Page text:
Chronic inflammatory demyelinating polyneuropathy (CIDP) is a rare neurological disorder characterized by progressive weakness and impaired sensory function in the legs and arms.  Inflammation of nerve roots & peripheral nerves and destruction of fatty protective covering (myelin sheath) over the nerves affects how fast the nerve signals are transmitted.

Patients may experience fatigue, clumsiness, as well as burning, tingling, and numbness in extremities.  Chief symptoms are slowly progressive in a relapsing manner. The necessary duration of symptoms needs to be greater than eight weeks in order to receive a diagnosis.  Although the cause of CIDP is unknown, there are strong indications that it is an autoimmune disease.


Dermatomyositis is an uncommon inflammatory disease marked by muscle weakness and a distinctive reddish-purple skin rash.  The condition is most common in adults in their late 40s to early 60s or children between 5-15 years of age. Adults may experience weight loss or a low-grade fever, have inflamed lungs, and be sensitive to light.  Patients may develop calcium deposits, which appear as hard bumps under the skin or in the muscle. Symptoms of dermatomyositis are manageable despite there being no known cure.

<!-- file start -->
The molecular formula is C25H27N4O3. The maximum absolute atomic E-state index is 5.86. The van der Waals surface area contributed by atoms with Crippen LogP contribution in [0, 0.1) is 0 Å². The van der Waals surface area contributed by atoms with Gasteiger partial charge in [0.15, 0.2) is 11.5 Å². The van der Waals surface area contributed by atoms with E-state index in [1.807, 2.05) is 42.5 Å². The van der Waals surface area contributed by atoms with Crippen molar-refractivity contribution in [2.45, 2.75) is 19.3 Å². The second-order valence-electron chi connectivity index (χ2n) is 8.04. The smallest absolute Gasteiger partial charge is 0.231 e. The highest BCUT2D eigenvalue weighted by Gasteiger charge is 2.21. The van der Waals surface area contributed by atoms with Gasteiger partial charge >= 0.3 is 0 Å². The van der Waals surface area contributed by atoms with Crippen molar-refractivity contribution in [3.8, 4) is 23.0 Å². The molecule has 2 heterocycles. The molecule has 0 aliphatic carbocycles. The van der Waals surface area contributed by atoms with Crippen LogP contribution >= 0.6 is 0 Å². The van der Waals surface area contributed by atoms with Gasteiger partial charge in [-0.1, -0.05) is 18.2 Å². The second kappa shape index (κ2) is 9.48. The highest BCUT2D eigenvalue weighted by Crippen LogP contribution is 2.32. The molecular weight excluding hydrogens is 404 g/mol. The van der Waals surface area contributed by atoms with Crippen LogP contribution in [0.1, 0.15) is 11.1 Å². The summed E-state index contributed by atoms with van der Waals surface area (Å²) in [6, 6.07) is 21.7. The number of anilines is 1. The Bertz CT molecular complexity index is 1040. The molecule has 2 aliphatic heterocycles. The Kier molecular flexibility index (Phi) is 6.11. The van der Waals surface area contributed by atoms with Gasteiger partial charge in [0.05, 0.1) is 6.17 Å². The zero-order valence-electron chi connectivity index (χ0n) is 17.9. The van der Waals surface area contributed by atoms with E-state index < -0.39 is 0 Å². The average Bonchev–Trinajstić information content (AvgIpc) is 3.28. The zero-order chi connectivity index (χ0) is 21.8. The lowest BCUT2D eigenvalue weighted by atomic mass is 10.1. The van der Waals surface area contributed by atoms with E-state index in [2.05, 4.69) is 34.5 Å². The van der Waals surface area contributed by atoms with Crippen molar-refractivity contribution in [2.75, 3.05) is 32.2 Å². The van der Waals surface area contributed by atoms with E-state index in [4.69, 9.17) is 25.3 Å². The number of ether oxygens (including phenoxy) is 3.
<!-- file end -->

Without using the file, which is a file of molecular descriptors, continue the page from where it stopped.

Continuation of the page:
Drugs such as prednisone can control symptoms quickly.  Rituxan, most commonly used to treat rheumatoid arthritis, is an option if initial therapies don’t adequately control symptoms.  Intravenous immunoglobulin (IVIg) is a purified blood product that contains healthy antibodies from thousands of blood donors. These antibodies can block the damaging antibodies that attack muscle and skin in dermatomyositis.  IVIg treatments are expensive and may need to be repeated regularly for the effects to continue.